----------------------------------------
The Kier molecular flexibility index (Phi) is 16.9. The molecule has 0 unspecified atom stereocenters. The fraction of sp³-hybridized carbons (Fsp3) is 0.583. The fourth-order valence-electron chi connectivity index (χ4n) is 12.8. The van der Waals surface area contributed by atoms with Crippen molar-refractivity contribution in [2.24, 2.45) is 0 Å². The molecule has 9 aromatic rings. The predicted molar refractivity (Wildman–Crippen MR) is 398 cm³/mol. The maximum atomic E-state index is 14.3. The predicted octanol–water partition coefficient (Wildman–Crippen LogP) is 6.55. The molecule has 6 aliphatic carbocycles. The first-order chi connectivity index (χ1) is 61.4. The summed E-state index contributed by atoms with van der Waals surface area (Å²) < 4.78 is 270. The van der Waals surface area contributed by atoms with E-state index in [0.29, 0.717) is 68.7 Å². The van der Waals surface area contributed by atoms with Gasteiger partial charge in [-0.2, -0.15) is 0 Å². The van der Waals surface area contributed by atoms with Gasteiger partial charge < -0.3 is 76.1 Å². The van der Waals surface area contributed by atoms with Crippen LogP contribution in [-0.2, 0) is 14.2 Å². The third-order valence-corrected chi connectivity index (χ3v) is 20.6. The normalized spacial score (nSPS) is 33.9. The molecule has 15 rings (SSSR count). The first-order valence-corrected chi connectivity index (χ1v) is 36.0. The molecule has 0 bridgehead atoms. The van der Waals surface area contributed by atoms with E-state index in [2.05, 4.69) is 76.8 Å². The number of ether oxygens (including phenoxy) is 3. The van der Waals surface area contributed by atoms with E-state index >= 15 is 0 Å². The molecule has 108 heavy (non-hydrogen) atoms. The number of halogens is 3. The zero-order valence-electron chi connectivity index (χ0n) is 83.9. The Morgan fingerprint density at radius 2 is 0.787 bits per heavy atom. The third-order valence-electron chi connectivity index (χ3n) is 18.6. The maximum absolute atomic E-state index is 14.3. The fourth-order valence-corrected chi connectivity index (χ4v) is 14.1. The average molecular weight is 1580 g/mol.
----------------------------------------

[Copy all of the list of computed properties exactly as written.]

The Kier molecular flexibility index (Phi) is 16.9. The molecule has 0 unspecified atom stereocenters. The fraction of sp³-hybridized carbons (Fsp3) is 0.583. The fourth-order valence-electron chi connectivity index (χ4n) is 12.8. The van der Waals surface area contributed by atoms with Crippen molar-refractivity contribution in [2.24, 2.45) is 0 Å². The molecule has 9 aromatic rings. The predicted molar refractivity (Wildman–Crippen MR) is 398 cm³/mol. The maximum atomic E-state index is 14.3. The predicted octanol–water partition coefficient (Wildman–Crippen LogP) is 6.55. The molecule has 6 aliphatic carbocycles. The first-order chi connectivity index (χ1) is 61.4. The summed E-state index contributed by atoms with van der Waals surface area (Å²) < 4.78 is 270. The van der Waals surface area contributed by atoms with E-state index in [0.29, 0.717) is 68.7 Å². The van der Waals surface area contributed by atoms with Gasteiger partial charge in [-0.2, -0.15) is 0 Å². The van der Waals surface area contributed by atoms with Gasteiger partial charge < -0.3 is 76.1 Å². The van der Waals surface area contributed by atoms with Crippen LogP contribution in [-0.2, 0) is 14.2 Å². The third-order valence-corrected chi connectivity index (χ3v) is 20.6. The normalized spacial score (nSPS) is 33.9. The molecule has 15 rings (SSSR count). The first-order valence-corrected chi connectivity index (χ1v) is 36.0. The molecule has 0 bridgehead atoms. The van der Waals surface area contributed by atoms with E-state index in [2.05, 4.69) is 76.8 Å². The number of ether oxygens (including phenoxy) is 3. The van der Waals surface area contributed by atoms with E-state index >= 15 is 0 Å². The molecule has 108 heavy (non-hydrogen) atoms. The number of halogens is 3. The zero-order valence-electron chi connectivity index (χ0n) is 83.9. The Morgan fingerprint density at radius 2 is 0.787 bits per heavy atom. The third-order valence-electron chi connectivity index (χ3n) is 18.6. The maximum absolute atomic E-state index is 14.3. The fourth-order valence-corrected chi connectivity index (χ4v) is 14.1. The average molecular weight is 1580 g/mol.